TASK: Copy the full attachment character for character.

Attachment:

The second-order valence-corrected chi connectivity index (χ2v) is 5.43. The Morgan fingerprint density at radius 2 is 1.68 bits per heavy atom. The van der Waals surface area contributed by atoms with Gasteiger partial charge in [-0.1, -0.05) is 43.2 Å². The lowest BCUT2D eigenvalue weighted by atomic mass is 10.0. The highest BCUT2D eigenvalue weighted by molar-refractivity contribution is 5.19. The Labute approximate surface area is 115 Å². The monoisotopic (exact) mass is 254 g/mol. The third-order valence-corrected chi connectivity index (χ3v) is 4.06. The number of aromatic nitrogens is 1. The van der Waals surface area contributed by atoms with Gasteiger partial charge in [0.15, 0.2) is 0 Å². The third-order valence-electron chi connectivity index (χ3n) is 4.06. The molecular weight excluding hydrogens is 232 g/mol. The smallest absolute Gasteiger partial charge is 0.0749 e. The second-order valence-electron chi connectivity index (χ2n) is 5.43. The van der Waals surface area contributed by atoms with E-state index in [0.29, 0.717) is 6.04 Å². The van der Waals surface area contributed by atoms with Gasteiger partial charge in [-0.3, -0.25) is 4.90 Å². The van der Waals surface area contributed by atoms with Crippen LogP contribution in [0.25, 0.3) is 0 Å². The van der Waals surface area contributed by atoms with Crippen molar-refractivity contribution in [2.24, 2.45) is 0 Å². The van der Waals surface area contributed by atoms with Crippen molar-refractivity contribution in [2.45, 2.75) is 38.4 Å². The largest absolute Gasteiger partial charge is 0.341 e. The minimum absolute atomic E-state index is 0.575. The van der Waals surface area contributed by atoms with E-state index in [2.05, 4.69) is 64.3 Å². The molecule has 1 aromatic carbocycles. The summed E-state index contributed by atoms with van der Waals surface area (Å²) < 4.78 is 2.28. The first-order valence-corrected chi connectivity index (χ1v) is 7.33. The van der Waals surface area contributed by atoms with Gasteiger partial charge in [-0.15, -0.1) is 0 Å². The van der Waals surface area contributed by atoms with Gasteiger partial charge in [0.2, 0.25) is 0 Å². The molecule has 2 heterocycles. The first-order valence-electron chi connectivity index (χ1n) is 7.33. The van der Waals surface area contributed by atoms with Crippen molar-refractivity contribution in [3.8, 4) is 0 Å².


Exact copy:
The second-order valence-corrected chi connectivity index (χ2v) is 5.43. The Morgan fingerprint density at radius 2 is 1.68 bits per heavy atom. The van der Waals surface area contributed by atoms with Gasteiger partial charge in [-0.1, -0.05) is 43.2 Å². The lowest BCUT2D eigenvalue weighted by atomic mass is 10.0. The highest BCUT2D eigenvalue weighted by molar-refractivity contribution is 5.19. The Labute approximate surface area is 115 Å². The monoisotopic (exact) mass is 254 g/mol. The third-order valence-corrected chi connectivity index (χ3v) is 4.06. The number of aromatic nitrogens is 1. The van der Waals surface area contributed by atoms with Gasteiger partial charge in [0.15, 0.2) is 0 Å². The third-order valence-electron chi connectivity index (χ3n) is 4.06. The molecular weight excluding hydrogens is 232 g/mol. The smallest absolute Gasteiger partial charge is 0.0749 e. The second-order valence-electron chi connectivity index (χ2n) is 5.43. The van der Waals surface area contributed by atoms with E-state index in [0.29, 0.717) is 6.04 Å². The van der Waals surface area contributed by atoms with Gasteiger partial charge in [-0.3, -0.25) is 4.90 Å². The van der Waals surface area contributed by atoms with Crippen LogP contribution in [0.25, 0.3) is 0 Å². The van der Waals surface area contributed by atoms with Crippen molar-refractivity contribution in [2.24, 2.45) is 0 Å². The van der Waals surface area contributed by atoms with Crippen molar-refractivity contribution in [2.45, 2.75) is 38.4 Å². The largest absolute Gasteiger partial charge is 0.341 e. The minimum absolute atomic E-state index is 0.575. The van der Waals surface area contributed by atoms with E-state index in [2.05, 4.69) is 64.3 Å². The molecule has 1 aromatic carbocycles. The summed E-state index contributed by atoms with van der Waals surface area (Å²) < 4.78 is 2.28. The first-order valence-corrected chi connectivity index (χ1v) is 7.33. The van der Waals surface area contributed by atoms with Gasteiger partial charge in [-0.15, -0.1) is 0 Å². The van der Waals surface area contributed by atoms with Gasteiger partial charge in [0.2, 0.25) is 0 Å². The molecule has 2 heterocycles. The first-order valence-electron chi connectivity index (χ1n) is 7.33. The van der Waals surface area contributed by atoms with Crippen molar-refractivity contribution in [3.8, 4) is 0 Å².